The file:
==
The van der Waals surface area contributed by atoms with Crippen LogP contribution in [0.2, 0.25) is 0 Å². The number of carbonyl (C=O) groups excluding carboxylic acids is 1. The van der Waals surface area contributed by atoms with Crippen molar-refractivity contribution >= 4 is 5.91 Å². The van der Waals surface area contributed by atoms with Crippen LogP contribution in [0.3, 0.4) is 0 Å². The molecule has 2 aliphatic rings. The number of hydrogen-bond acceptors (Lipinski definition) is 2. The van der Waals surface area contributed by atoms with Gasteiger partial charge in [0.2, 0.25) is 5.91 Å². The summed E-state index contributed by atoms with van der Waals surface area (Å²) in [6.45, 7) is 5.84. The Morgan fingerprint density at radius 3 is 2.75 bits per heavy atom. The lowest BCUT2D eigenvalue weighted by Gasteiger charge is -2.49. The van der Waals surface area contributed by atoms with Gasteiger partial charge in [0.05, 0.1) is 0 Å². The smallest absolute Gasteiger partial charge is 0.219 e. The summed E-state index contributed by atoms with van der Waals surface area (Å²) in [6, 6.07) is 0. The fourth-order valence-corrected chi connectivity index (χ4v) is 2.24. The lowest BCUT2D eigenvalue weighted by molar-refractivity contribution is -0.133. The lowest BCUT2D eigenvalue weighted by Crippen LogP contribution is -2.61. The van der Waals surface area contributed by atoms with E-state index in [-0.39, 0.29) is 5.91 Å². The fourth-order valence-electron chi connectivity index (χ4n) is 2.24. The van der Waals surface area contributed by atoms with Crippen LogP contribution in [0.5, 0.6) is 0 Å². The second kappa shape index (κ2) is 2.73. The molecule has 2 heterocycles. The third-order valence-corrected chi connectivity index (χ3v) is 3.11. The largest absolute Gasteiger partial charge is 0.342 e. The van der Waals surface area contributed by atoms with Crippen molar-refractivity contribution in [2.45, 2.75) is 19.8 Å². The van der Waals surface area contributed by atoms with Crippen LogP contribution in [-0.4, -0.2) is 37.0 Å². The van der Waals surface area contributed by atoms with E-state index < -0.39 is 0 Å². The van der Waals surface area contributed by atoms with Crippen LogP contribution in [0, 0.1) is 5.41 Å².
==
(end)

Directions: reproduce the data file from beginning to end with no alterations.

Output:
The van der Waals surface area contributed by atoms with Crippen LogP contribution in [0.2, 0.25) is 0 Å². The number of carbonyl (C=O) groups excluding carboxylic acids is 1. The van der Waals surface area contributed by atoms with Crippen molar-refractivity contribution >= 4 is 5.91 Å². The van der Waals surface area contributed by atoms with Crippen LogP contribution in [0.3, 0.4) is 0 Å². The molecule has 2 aliphatic rings. The number of hydrogen-bond acceptors (Lipinski definition) is 2. The van der Waals surface area contributed by atoms with Gasteiger partial charge in [0.2, 0.25) is 5.91 Å². The summed E-state index contributed by atoms with van der Waals surface area (Å²) in [6.45, 7) is 5.84. The Morgan fingerprint density at radius 3 is 2.75 bits per heavy atom. The lowest BCUT2D eigenvalue weighted by Gasteiger charge is -2.49. The van der Waals surface area contributed by atoms with Gasteiger partial charge in [0.05, 0.1) is 0 Å². The smallest absolute Gasteiger partial charge is 0.219 e. The summed E-state index contributed by atoms with van der Waals surface area (Å²) in [6, 6.07) is 0. The fourth-order valence-corrected chi connectivity index (χ4v) is 2.24. The lowest BCUT2D eigenvalue weighted by molar-refractivity contribution is -0.133. The lowest BCUT2D eigenvalue weighted by Crippen LogP contribution is -2.61. The van der Waals surface area contributed by atoms with E-state index in [-0.39, 0.29) is 5.91 Å². The fourth-order valence-electron chi connectivity index (χ4n) is 2.24. The van der Waals surface area contributed by atoms with Crippen LogP contribution in [0.5, 0.6) is 0 Å². The second kappa shape index (κ2) is 2.73. The molecule has 2 heterocycles. The third-order valence-corrected chi connectivity index (χ3v) is 3.11. The largest absolute Gasteiger partial charge is 0.342 e. The van der Waals surface area contributed by atoms with Crippen molar-refractivity contribution in [2.45, 2.75) is 19.8 Å². The van der Waals surface area contributed by atoms with Crippen LogP contribution in [-0.4, -0.2) is 37.0 Å². The van der Waals surface area contributed by atoms with E-state index < -0.39 is 0 Å². The van der Waals surface area contributed by atoms with Crippen LogP contribution in [0, 0.1) is 5.41 Å².